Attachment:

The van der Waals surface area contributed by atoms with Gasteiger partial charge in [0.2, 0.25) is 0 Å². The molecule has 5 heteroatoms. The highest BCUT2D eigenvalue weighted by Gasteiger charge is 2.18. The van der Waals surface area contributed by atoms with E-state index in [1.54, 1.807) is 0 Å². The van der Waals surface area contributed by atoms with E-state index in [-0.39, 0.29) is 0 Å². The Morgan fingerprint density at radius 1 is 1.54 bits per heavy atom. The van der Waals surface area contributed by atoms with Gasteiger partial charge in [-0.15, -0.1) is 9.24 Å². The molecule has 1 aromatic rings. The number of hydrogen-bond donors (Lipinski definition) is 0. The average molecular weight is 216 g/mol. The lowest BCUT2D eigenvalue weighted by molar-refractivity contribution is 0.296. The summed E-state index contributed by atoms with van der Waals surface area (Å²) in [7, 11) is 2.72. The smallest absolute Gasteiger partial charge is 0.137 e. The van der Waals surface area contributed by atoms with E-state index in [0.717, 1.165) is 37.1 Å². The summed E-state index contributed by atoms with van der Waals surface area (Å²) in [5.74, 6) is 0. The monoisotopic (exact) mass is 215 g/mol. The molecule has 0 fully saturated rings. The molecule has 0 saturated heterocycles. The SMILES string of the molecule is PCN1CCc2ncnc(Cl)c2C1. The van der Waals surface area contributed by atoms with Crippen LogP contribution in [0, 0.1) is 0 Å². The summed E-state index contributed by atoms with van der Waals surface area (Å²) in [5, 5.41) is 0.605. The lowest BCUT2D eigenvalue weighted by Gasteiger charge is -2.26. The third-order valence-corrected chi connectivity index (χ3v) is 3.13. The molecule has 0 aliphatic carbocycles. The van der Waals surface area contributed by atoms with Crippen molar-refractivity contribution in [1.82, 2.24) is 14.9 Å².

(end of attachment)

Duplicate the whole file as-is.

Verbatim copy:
The van der Waals surface area contributed by atoms with Gasteiger partial charge in [0.2, 0.25) is 0 Å². The molecule has 5 heteroatoms. The highest BCUT2D eigenvalue weighted by Gasteiger charge is 2.18. The van der Waals surface area contributed by atoms with E-state index in [1.54, 1.807) is 0 Å². The van der Waals surface area contributed by atoms with E-state index in [-0.39, 0.29) is 0 Å². The Morgan fingerprint density at radius 1 is 1.54 bits per heavy atom. The van der Waals surface area contributed by atoms with Gasteiger partial charge in [-0.15, -0.1) is 9.24 Å². The molecule has 1 aromatic rings. The number of hydrogen-bond donors (Lipinski definition) is 0. The average molecular weight is 216 g/mol. The lowest BCUT2D eigenvalue weighted by molar-refractivity contribution is 0.296. The summed E-state index contributed by atoms with van der Waals surface area (Å²) in [7, 11) is 2.72. The smallest absolute Gasteiger partial charge is 0.137 e. The van der Waals surface area contributed by atoms with E-state index in [0.717, 1.165) is 37.1 Å². The summed E-state index contributed by atoms with van der Waals surface area (Å²) in [5.74, 6) is 0. The monoisotopic (exact) mass is 215 g/mol. The molecule has 0 fully saturated rings. The molecule has 0 saturated heterocycles. The SMILES string of the molecule is PCN1CCc2ncnc(Cl)c2C1. The van der Waals surface area contributed by atoms with Crippen LogP contribution in [0, 0.1) is 0 Å². The summed E-state index contributed by atoms with van der Waals surface area (Å²) in [5, 5.41) is 0.605. The lowest BCUT2D eigenvalue weighted by Gasteiger charge is -2.26. The third-order valence-corrected chi connectivity index (χ3v) is 3.13. The molecule has 0 aliphatic carbocycles. The van der Waals surface area contributed by atoms with Crippen molar-refractivity contribution in [1.82, 2.24) is 14.9 Å².